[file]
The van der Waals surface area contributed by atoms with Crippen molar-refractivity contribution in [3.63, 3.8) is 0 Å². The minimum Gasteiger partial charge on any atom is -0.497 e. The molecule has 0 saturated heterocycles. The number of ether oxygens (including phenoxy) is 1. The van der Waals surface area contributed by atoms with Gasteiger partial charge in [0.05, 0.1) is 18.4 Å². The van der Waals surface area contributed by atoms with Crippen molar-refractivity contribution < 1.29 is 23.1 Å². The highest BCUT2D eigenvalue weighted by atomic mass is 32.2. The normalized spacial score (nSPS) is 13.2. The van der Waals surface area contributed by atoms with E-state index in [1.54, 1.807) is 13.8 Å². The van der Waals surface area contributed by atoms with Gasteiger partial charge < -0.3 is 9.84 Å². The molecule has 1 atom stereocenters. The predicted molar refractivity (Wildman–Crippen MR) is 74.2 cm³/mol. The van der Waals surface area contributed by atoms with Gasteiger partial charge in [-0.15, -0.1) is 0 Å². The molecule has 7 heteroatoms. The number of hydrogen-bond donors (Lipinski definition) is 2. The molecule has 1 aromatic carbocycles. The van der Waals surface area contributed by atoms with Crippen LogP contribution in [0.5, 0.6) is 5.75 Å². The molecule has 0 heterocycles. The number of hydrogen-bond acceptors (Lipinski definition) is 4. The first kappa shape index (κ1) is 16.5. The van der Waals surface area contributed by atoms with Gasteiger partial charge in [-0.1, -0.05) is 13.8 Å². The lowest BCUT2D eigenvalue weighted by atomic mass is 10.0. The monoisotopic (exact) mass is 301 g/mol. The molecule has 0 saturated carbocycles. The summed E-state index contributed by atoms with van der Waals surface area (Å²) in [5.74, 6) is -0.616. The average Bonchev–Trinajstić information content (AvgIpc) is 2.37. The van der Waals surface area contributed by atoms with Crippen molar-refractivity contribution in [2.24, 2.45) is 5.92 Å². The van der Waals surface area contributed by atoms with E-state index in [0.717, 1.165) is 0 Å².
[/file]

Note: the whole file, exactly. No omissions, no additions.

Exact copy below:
The van der Waals surface area contributed by atoms with Crippen molar-refractivity contribution in [3.63, 3.8) is 0 Å². The minimum Gasteiger partial charge on any atom is -0.497 e. The molecule has 0 saturated heterocycles. The number of ether oxygens (including phenoxy) is 1. The van der Waals surface area contributed by atoms with Gasteiger partial charge in [0.05, 0.1) is 18.4 Å². The van der Waals surface area contributed by atoms with Crippen molar-refractivity contribution < 1.29 is 23.1 Å². The highest BCUT2D eigenvalue weighted by atomic mass is 32.2. The normalized spacial score (nSPS) is 13.2. The van der Waals surface area contributed by atoms with E-state index in [1.54, 1.807) is 13.8 Å². The van der Waals surface area contributed by atoms with Gasteiger partial charge < -0.3 is 9.84 Å². The molecule has 1 atom stereocenters. The predicted molar refractivity (Wildman–Crippen MR) is 74.2 cm³/mol. The van der Waals surface area contributed by atoms with Gasteiger partial charge in [-0.15, -0.1) is 0 Å². The molecule has 7 heteroatoms. The number of hydrogen-bond donors (Lipinski definition) is 2. The molecule has 1 aromatic carbocycles. The van der Waals surface area contributed by atoms with Crippen LogP contribution in [0.5, 0.6) is 5.75 Å². The molecule has 0 heterocycles. The number of hydrogen-bond acceptors (Lipinski definition) is 4. The first kappa shape index (κ1) is 16.5. The van der Waals surface area contributed by atoms with Gasteiger partial charge in [-0.1, -0.05) is 13.8 Å². The lowest BCUT2D eigenvalue weighted by atomic mass is 10.0. The monoisotopic (exact) mass is 301 g/mol. The molecule has 0 saturated carbocycles. The summed E-state index contributed by atoms with van der Waals surface area (Å²) in [5.74, 6) is -0.616. The average Bonchev–Trinajstić information content (AvgIpc) is 2.37. The van der Waals surface area contributed by atoms with Crippen molar-refractivity contribution in [2.24, 2.45) is 5.92 Å². The van der Waals surface area contributed by atoms with E-state index in [0.717, 1.165) is 0 Å².